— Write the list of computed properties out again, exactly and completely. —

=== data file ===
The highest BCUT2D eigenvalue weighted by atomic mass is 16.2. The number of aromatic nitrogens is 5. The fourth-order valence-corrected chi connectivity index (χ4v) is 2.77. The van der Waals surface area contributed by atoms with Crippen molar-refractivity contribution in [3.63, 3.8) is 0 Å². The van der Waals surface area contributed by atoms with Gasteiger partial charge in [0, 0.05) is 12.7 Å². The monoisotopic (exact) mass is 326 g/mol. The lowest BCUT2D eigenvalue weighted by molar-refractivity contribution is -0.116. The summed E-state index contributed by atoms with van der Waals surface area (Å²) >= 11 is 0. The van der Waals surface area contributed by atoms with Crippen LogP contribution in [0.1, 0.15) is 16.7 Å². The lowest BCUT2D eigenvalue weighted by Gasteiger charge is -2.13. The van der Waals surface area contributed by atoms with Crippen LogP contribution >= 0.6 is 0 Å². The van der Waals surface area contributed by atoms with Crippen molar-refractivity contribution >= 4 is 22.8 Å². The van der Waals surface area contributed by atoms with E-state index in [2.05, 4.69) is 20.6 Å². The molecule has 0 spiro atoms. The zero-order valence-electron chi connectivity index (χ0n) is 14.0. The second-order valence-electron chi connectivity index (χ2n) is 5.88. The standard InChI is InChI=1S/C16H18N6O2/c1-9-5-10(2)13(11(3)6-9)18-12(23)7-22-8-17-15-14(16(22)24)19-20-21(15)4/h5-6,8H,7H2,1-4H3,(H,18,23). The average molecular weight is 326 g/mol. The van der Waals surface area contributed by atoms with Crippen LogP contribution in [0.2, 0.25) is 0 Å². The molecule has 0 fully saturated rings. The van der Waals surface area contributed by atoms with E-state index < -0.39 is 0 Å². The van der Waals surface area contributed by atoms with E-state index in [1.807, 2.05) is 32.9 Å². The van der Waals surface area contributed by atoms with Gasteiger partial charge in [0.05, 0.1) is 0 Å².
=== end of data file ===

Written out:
The highest BCUT2D eigenvalue weighted by atomic mass is 16.2. The number of aromatic nitrogens is 5. The fourth-order valence-corrected chi connectivity index (χ4v) is 2.77. The van der Waals surface area contributed by atoms with Crippen molar-refractivity contribution in [3.63, 3.8) is 0 Å². The van der Waals surface area contributed by atoms with Gasteiger partial charge in [0, 0.05) is 12.7 Å². The monoisotopic (exact) mass is 326 g/mol. The lowest BCUT2D eigenvalue weighted by molar-refractivity contribution is -0.116. The summed E-state index contributed by atoms with van der Waals surface area (Å²) >= 11 is 0. The van der Waals surface area contributed by atoms with Crippen LogP contribution in [0.1, 0.15) is 16.7 Å². The lowest BCUT2D eigenvalue weighted by Gasteiger charge is -2.13. The van der Waals surface area contributed by atoms with Crippen LogP contribution >= 0.6 is 0 Å². The van der Waals surface area contributed by atoms with Crippen molar-refractivity contribution >= 4 is 22.8 Å². The van der Waals surface area contributed by atoms with E-state index in [2.05, 4.69) is 20.6 Å². The molecule has 0 spiro atoms. The zero-order valence-electron chi connectivity index (χ0n) is 14.0. The second-order valence-electron chi connectivity index (χ2n) is 5.88. The standard InChI is InChI=1S/C16H18N6O2/c1-9-5-10(2)13(11(3)6-9)18-12(23)7-22-8-17-15-14(16(22)24)19-20-21(15)4/h5-6,8H,7H2,1-4H3,(H,18,23). The average molecular weight is 326 g/mol. The van der Waals surface area contributed by atoms with Crippen LogP contribution in [0.2, 0.25) is 0 Å². The molecule has 0 fully saturated rings. The van der Waals surface area contributed by atoms with E-state index < -0.39 is 0 Å². The van der Waals surface area contributed by atoms with E-state index in [1.807, 2.05) is 32.9 Å². The van der Waals surface area contributed by atoms with Gasteiger partial charge in [0.05, 0.1) is 0 Å².